Overview: The editors of American Woodworker magazine
An offcut’s throw from our shop is the office and shop of American Woodworker magazine. I know the editors there, and believe me, they’ve been around the woodworking block a time or two. Recently, I asked the guys to tell me about their favorite tools. Here’s what they had to say.
A 4-1/2-in. grinder for fine woodworking
4-1/2-in. disc grinder
Randy recently purchased Milwaukee’s new 6130-33 4-1/2-in. disc grinder for $60. Its compact size and light weight make it easy to maneuver.
Close-up of disc grinder
A disc grinder makes sculpting and shaping wood much easier.
My first woodworking projects as a kid involved a lot of carving and chopping with axes, spoke shaves and big chisels. I eventually learned the finer side of precision furniture building, but for the sheer pleasure of working wood, nothing compares to sculpting and shaping wood by eye and feel.
I discovered early on that a 4-1/2-in. disc grinder is perfect for shaping gently curved projects. Equipped with a 24- to 36-grit sanding disc, the grinder is aggressive enough for most of my projects. You can get a grinder for about $40, but spend more if you plan to use it a lot. It’ll last longer and be more comfortable to handle. I do final sculpting with 100- to 120-grit, which also leaves a surface smooth enough to finish-sand with a random orbital sander. This Windsor chair seat took about an hour to carve with the grinder. Randy Johnson
Meet the Pro! Randy Johnson
Randy owned a cabinet/ furniture shop for 20 years before trading his Unisaw for a computer, eventually becoming the chief editor of American Woodworker. His other passions are sailing and making goat cheese with his kids.
Keep chisels sharp for $12
Honing guide in action
This little gem firmly holds chisels up to 1-1/2 in. wide and plane irons up to 2-3/4 in. wide. The guide is adjustable, so you can choose virtually any bevel angle, and it’s precise enough to set micro bevels.
Close-up of honing guide
The honing guide has a small wheel that runs along the sharpening stone.
When I started out in woodworking 30 years ago, sharpening chisels and plane irons used to take forever. I had trouble holding the tool at a consistent angle as I moved it back and forth on the stone. Sharp edges eluded me until an old salt turned me on to a $12 honing guide. Once the tool is locked in the guide, you just move it forward and back on the stone until the edge is razor sharp. You can get honing guides at any woodworking store or online. The No. 60N01.05 shown is at leevalley.com. Tim Johnson
Meet the pro! Tim Johnson
Tim has spent 25 years restoring antique furniture and building custom pieces. Harvest tables are a specialty—he’s built more than 50 of them. Tim co-founded the 4th Street Guild, a cooperative woodworking shop.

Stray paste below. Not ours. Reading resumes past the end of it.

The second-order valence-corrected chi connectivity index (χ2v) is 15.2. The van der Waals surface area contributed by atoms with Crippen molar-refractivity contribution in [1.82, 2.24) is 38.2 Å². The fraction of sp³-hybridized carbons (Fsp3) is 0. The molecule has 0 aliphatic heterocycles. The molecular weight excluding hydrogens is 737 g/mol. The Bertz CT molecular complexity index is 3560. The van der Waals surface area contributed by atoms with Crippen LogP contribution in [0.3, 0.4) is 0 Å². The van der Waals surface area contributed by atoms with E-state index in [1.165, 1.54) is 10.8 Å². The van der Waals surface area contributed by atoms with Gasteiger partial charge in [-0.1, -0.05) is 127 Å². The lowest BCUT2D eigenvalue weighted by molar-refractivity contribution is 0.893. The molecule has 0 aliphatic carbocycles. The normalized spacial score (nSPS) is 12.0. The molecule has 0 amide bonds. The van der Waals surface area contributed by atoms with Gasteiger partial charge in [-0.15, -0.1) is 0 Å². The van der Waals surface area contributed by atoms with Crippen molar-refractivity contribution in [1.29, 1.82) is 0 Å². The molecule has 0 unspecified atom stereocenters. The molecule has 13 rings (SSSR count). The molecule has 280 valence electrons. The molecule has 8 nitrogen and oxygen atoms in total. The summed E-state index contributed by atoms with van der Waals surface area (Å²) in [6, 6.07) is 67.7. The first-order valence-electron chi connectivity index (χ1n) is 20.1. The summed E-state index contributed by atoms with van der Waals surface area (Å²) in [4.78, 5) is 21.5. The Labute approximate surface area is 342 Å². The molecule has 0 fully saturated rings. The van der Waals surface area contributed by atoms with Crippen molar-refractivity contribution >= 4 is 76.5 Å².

Caliper for the common man
Slide caliper in action
A slide caliper is Tim’s favorite tool for accurately measuring board thicknesses, inside widths of miters and depths of stopped holes.
Close-up of caliper
This caliper has 1/64-in. increments as well as decimal numbers.
Slide calipers are typically graduated in decimals. That’s perfect for engineering, but my old-school brain is wired for fractions, so converting measurements is always a struggle. That’s why I’ve latched on to a fractional caliper, which reads in fractions instead of decimals.
The dial is clearly marked in 1/64-in. increments, and finer measurements are possible as well. One complete revolution equals 1 in. (Digital fractional calipers are also available.) A thumbscrew operates the mechanism. Separate jaws allow you to measure both inside and outside dimensions. A plunge bar extends from the bottom to measure depths. By the way, this caliper reads in decimals, too, for measuring such things as paper-thin shims and fine veneers.
I bought this Oshlun 6-in. caliper (No. 36575) for $44 from Rockler Woodworking (rockler.com). Tim Johnson
Premier hand planes
Bench plane in action
My favorite bench plane is my No. 4-1/2 smooth plane from lie-nielsen.com. At $325, it’s near the top of the food chain.
Close-up of bench plane
Bench planes shear the wood in fine shavings.
When a top-quality bench plane is in my hands and I hear the shavings shearing away, then feel the ultra-smooth surface left behind, I’m in shop heaven. I’m connected with the wood in a way no power tool could ever deliver.
Of course, I didn’t figure out how to use a plane overnight. It took a long time to learn how to tune the tool, sharpen its blade and push it the right way. Using a plane requires skill earned the hard way, but that’s also part of its appeal. When I pick it up, I feel like a pro baseball player going up to bat. The crowd is cheering, the bases are loaded and I’m swinging for the upper bleachers. Tom Caspar
Meet the pro! Tom Caspar
Tom started making furniture right out of college in a friend’s farm outbuilding, with no electricity. His first love is hand tools. He has a side gig, The Unplugged Workshop, instructing wannabe hand-tool users.